However, one idea I have is used mobile homes. You can buy used 10/12’x50/55’ mobiles for under five grand. If you bought three more, you could form a square with an atrium in the center. You could strip off the tin skin, sheet with rigid foam insulation and then wood sheeting (or, maybe, Hardie (cement) board) and put on a regular insulated roof over the tin one. This doesn’t take much skill. Since there are no interior bearing walls, the interiors could be gutted and reframed to whatever configuration you wanted. An added advantage is that they won’t be taxed as a permanent improvement like a house. Think about it.
If I had lots of money and the right location, I would seriously consider building the house, including the roof, out of poured concrete below grade. With a sun scoop, light pipes or atrium, it wouldn’t be like living in a cave. There would be many advantages; essentially no exterior maintenance; little air infiltration; fire-proof; the soil would moderate the internal temperature; plus many more.
Year five –
Add any final animals such as sheep or confined meat animals like swine (although swine can
be run on pastures if you ring them)
Try to finish what you started
Probably try different varieties of vegetables
Build a silage bunker if that’s your trip and grain storage bins
Buy a team of draft ponies and learn to work them (a forecart/hitch cart will work fine with
them and a team can easily pull a one bottom plow which is all you need)
Well, that’s it. I’ve left a lot (a whole lot) out but you get the idea. Trying to do it all in a short period of time guarantees failure. Lack of money guarantees failure. Not taking the time to educate yourself before your move guarantees failure. Thinking your partner isn’t working as hard as you are guarantees failure as does telling your partner what to do. A poor relationship guarantees failure. Being afraid to make mistakes guarantees failure as does someone bitching about not meeting some preconceived notion of perfection.
And, last of all, and most importantly, not taking time for yourself guarantees failure. I cannot emphasize this enough! When we were building our houses (I built three for us and a few more for other people), my wife and I made a decision to stop work from 2 to 4 PM and go down to the creek to skinny dip each afternoon. Then we would work until 6, have dinner and then work until it was twilight and go to bed at 8:30 or 9 (in our 6’x9’ tent for the first house). You have to do something like this because there are always 28 hours of work each day when you are establishing a homestead. You might like to read or sew instead but you have to force yourself to take a break or you’ll break.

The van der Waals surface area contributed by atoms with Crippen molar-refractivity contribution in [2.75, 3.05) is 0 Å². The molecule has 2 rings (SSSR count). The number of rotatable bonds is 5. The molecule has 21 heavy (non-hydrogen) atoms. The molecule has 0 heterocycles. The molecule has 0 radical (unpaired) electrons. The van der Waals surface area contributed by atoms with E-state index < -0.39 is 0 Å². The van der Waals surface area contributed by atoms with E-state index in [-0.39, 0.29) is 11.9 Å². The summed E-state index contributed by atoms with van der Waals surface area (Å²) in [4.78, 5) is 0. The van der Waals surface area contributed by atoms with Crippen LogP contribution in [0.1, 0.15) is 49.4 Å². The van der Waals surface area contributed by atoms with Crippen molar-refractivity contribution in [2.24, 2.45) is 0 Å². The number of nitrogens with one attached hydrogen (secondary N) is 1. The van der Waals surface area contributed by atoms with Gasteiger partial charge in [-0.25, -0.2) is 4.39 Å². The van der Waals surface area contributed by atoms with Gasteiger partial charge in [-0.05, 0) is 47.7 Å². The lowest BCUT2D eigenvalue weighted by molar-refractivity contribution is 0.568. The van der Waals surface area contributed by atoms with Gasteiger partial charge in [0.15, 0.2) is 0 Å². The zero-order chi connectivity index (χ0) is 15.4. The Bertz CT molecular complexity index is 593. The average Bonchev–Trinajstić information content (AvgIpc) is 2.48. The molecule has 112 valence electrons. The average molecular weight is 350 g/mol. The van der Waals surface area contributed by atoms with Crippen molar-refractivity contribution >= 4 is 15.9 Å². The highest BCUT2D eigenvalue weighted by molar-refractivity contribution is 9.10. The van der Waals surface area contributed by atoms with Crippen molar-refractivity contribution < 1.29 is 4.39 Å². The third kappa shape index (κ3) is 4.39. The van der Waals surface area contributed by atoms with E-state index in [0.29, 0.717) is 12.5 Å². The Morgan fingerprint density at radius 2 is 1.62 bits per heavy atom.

You might ask how much a homestead like this will cost. All I can say is, “It depends”: It certainly depends upon the geographic location. It depends upon the skills you have or can develop. It depends upon the climate since this will influence how much food you can grow easily and your heating demands. It also depends upon whether you just want to establish a framework for survival without living a survival lifestyle.
It also depends upon how willing you are to “make do.” Those of us living in the country often “make do” for the simple reason that there is no financially viable alternative. For example, one of our cars is 5 years old, two are 25 years old (they are all used for different purposes) and my main truck is 19 years old. They’ve been well taken care of and should last many more years. Same thing with chain saws – one is 2 years old, one is 5 years old and two are 29 years old. Why replace them when they run since the money can be used for something else… and I don’t believe in debt.
So there you have it. Time is getting short. Let me close by saying that I intentionally haven’t provided a book list and only one Internet link. Most of my books are old (like me) and there might be difficulty getting them. As far as the Internet goes, I think it’s far better for each individual to do his/her own searches since what might be of interest to me might not be to you.
Be that as it may, here is “the” link: http://www.fastonline.org/CD3WD_40/CD3WD/INDEX.htm (A companion link is http://www.cd3wd.com but the titles are not visible unless you download each section.) This will take you to a page containing about 4,000 titles, a total of 13 gigabytes. It can be downloaded a book at a time and given its scope, you will probably want to put it on a flash or external drive and then select what to print out (see below). Most of the material is oriented toward the third world; perfect information for a homestead.
One last, last thing: On Internet information, print it out and put it in a notebook(s) when possible. Information comes and goes. If you only download it your hard, flash or thumb drive, there is no guarantee that your computer will still be working when you want it. You can also just sit in a comfy chair and peruse printed material and it requires zero technology to assess regardless of where you are. I’m not saying this for effect. I have five 4”, 3 ring notebooks of stuff relating to survival; certainly over 2,500 pages. The power can go out and it’s there. I can throw it in my truck and not break it. And, because each one has a contents page, stuff is easy to find.